What's in our newsletter this week ... 

* AGM on Thursday

* Tennis: DnA Tournament Saturday 11 May

* Squash: Club nights & Superchamps

* Gym exercises to improve racket sports performance

* Pilates on the Court: book online

* Welcome to new and renewing members

* May renewals

* Visitor fees

* Our People: Jayne Bailey

AGM on Thursday

The AGM will take place at the club on Thursday 9 May 2018 at 7pm. We look forward to seeing you there.


DnA tournament this Saturday, 11 May

This Saturday 11 May 3–5pm David is running a DnA (defenders and aggressors) tournament. Contact him on 021 476 606 for more info. Spaces are limited. 

Senior club night Thursday & Sunday club day 

No organised club night this Thursday due to AGM. Club day runs Sunday from 1pm, new members welcome.

Winter interclub

Winter interclub is now underway and all players will have received information on how to roster their availability for the season. Please register and update your status as soon as possible so team rosters can be made for the season. Any questions please contact Simon at

Junior club night Friday, and junior programmes

For info on junior programmes and coaching contact club professional David Mustard on 021 476 606.


Senior club night

Senior club night starts at 6.30pm on Thursdays. Come along and meet fellow club members.  Due to the AGM this will just be a social event with no organiser this week.

Junior club night 

Join Jarrod and his team on Friday nights from 4pm to 6pm for coaching, fun games and just a little bit of competition.

Auckland District Superchamps

Entries for Auckland District Superchamps will open on Monday 17 June and close 5pm Wednesday 3 July.  Venues will be allocated once entries have closed. Now is a good time to start thinking about teams.

The 2019 National Finals will be held from 25-28 September at the following venues;

B Grade – Whakatane Squash Club

C Grade – SquashCity Invercargill

D Grade – Whangarei Squash Club

E Grade – Tawa Squash Club (Wellington)

F/J Grade – Cambridge Rackets Club

For more information visit

Online Club Referee Exam

This is a great starting point for both new and experienced players to ensure you can be confident of the rules.  

All players competing in competitive play such as interclub and tournaments are expected to have completed and passed the exam.

The exam consists of 50 multi-choice questions and can be fully completed online through the Squash NZ website.  The Club Referee qualification is valid for two years from the time of completion.  Both players and non-players are able to complete the exam.  

Link to online Club Referee Exam - Click here

List of current qualified Club Referees - Click here

A great video library to help you with your refereeingClick here

Gym exercises to improve racket sports performance

HBPRC Personal Trainer Siggy Brookland continues his series of exercise tips and information for improving racket sports performance

Mastering the push-up


The push-up hands down is one of the most popular exercises of all time when it comes to simplicity and effectiveness. It doesn't require any equipment, just your own bodyweight yet targets a large array of muscle groups. But most people tend to neglect the crucial steps that allow us to build strength in the push-up and perform them safely and effectively.

Push-ups performed with the right technique have huge benefits in yielding long-term shoulder health, durability and performance. But too often people get stuck with two main positions of the push-up, the top and bottom position.

With the top position, the common issue here is proper positioning of the body. Setting a solid plank position is the foundation of the push-up for the best possible chance to perform it with the lowest chance of injury, while developing strength and power. First we want to keep our gluteals (buttocks) and core engaged. Now to position the scapular (shoulder blades) think about 'pressing the ground away'. This allows them to retract and sit in a strong and more stable externally rotated position. And finally the biggest technique flaw, where do my arms/hands go?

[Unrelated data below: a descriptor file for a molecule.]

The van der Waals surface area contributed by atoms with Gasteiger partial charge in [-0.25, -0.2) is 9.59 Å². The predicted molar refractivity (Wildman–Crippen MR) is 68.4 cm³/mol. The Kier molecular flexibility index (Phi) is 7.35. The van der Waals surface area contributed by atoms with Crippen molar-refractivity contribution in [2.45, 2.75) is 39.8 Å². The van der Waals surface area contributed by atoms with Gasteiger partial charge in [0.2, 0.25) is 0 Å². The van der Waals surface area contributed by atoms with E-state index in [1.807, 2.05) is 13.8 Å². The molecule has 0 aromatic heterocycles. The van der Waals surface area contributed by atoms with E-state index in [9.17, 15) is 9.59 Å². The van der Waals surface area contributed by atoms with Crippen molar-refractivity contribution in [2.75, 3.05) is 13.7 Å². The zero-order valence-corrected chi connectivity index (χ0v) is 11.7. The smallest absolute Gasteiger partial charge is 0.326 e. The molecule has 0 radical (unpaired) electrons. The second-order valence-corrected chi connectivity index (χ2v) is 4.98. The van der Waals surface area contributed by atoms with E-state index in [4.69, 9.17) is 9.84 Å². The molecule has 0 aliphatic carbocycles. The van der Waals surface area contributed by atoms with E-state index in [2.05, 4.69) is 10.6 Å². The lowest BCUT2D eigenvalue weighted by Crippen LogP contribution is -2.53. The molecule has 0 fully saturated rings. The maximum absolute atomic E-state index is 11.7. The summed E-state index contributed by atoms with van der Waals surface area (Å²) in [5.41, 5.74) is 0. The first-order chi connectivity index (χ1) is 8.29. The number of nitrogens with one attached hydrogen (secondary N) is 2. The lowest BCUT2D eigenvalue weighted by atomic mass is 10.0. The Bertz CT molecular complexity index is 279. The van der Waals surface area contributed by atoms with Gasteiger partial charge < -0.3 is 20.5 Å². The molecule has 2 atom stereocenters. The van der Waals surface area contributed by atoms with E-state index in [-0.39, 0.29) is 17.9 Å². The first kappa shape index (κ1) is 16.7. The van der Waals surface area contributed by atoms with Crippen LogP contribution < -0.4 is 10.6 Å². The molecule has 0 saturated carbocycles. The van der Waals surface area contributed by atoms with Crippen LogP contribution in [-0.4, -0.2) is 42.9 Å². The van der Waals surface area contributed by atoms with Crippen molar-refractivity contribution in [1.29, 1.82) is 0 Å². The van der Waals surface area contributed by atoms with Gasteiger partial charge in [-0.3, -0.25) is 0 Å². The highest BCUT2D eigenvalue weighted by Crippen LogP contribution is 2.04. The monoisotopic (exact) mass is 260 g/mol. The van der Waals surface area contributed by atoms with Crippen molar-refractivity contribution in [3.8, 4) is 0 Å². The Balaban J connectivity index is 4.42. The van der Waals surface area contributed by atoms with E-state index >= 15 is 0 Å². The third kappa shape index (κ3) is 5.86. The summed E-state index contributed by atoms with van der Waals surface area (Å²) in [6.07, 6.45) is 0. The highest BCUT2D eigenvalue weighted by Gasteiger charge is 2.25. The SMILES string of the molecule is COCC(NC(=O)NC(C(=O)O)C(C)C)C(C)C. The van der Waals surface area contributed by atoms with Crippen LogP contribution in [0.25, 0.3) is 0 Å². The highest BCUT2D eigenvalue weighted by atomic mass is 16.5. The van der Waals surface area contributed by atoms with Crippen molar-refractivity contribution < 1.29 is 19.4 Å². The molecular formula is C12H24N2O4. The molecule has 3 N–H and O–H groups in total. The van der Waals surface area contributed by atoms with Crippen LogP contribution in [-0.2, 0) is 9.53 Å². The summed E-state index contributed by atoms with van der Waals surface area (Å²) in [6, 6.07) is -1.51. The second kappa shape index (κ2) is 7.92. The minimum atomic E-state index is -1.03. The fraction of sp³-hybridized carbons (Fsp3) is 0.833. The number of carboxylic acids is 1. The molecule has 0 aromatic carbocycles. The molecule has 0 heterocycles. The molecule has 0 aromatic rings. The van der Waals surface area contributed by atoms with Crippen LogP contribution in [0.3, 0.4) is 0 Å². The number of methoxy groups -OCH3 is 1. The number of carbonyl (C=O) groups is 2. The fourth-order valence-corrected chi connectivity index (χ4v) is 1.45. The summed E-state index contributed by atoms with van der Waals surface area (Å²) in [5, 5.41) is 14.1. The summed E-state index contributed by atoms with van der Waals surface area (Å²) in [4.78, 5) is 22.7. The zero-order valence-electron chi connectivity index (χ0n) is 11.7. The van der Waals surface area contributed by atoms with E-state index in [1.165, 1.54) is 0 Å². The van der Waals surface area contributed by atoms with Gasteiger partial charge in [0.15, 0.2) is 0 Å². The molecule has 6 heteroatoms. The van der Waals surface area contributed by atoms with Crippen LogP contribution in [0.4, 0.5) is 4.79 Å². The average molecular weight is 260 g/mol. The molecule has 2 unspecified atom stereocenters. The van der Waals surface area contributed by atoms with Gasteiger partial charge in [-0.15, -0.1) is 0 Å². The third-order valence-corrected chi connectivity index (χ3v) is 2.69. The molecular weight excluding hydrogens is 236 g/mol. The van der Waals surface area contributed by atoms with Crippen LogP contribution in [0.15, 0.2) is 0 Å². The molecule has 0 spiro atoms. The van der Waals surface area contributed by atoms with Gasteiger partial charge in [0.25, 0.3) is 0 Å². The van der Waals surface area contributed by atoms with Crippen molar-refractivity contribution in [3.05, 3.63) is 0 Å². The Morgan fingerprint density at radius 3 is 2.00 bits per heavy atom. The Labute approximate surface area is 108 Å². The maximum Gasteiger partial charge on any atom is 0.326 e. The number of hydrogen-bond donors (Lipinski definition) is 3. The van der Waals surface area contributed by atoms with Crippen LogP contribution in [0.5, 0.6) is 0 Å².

Typically people tend to adopt the 90-degree arm position and the trapezius (in the shoulder and neck) shrugging up towards the ears (as seen in the top picture). What this does though, is places the shoulder joint in a vulnerable position often leading to shoulder discomfort, pain as well as over-engaging the upper trapezius muscle which is commonly already an overdeveloped muscle in many people.

In the bottom two photos, you can see that I am in an anti-shrugging position, which creates space between my upper trapezius and ears. Forcing greater activation of the big latissimus dorsi (major back muscle) relaxes the upper trapezius, and loads the shoulders in a more optimal position.

The tall plank is the foundation of a good push up and is often overlooked. So, if you're not too comfortable here yet start spending some extra time developing this position. Some exercises to do this are:

- Tall plank
- Tall plank with shoulder taps

Which are demonstrated in the video below.

The second trouble spot during the push-up is the bottom position. Having the muscular strength to hold and control your body weight throughout the lowering stage as well as pushing back up, out of the bottom of the push up is challenging for a lot of people, especially with proper technique.

So here are a couple of strong exercise progressions to help build push-up strength.Try implementing these in your routine and you will have them mastered in no time.

click the link to check out the video

Pilates on the Court

You can now book your Pilates sessions online! 
Book either classes or private one-on-one sessions!

Pilates classes are held on Mondays and Wednesdays at 9.30am and Saturdays at 10am.

Need to speak with Pia? Call her on 029 6277 437

5 classes for $50 - Introductory Offer.  

"Physical fitness is the first requisite of happiness”  Joseph Pilates

Welcome to new members

New members

  • Miles Wallace (tennis, squash & gym)
  • Tom Gaddum (tennis & squash)
  • Scott Meekings (tennis, squash & gym)
  • Georgia Hemphill (tennis, squash & gym)
  • Steve Heremaia (gym)
  • Walter Coop (junior)

Renewed members

  • Mark Henderson (gym)
  • Ted Coop (junior)

Little members

We also have three new little members that have just signed up.

  • Isla Sellar (junior)
  • Tabitha Sellar (junior)
  • Millicent Sellar (junior)

May membership renewals

Calling all May membership renewals. If you could please respond to the email sent from Pia that would be grand.

If you believe your membership is due in May and have not received an email or call, please contact the office. We are keen to have you all back this year!

Visitor fees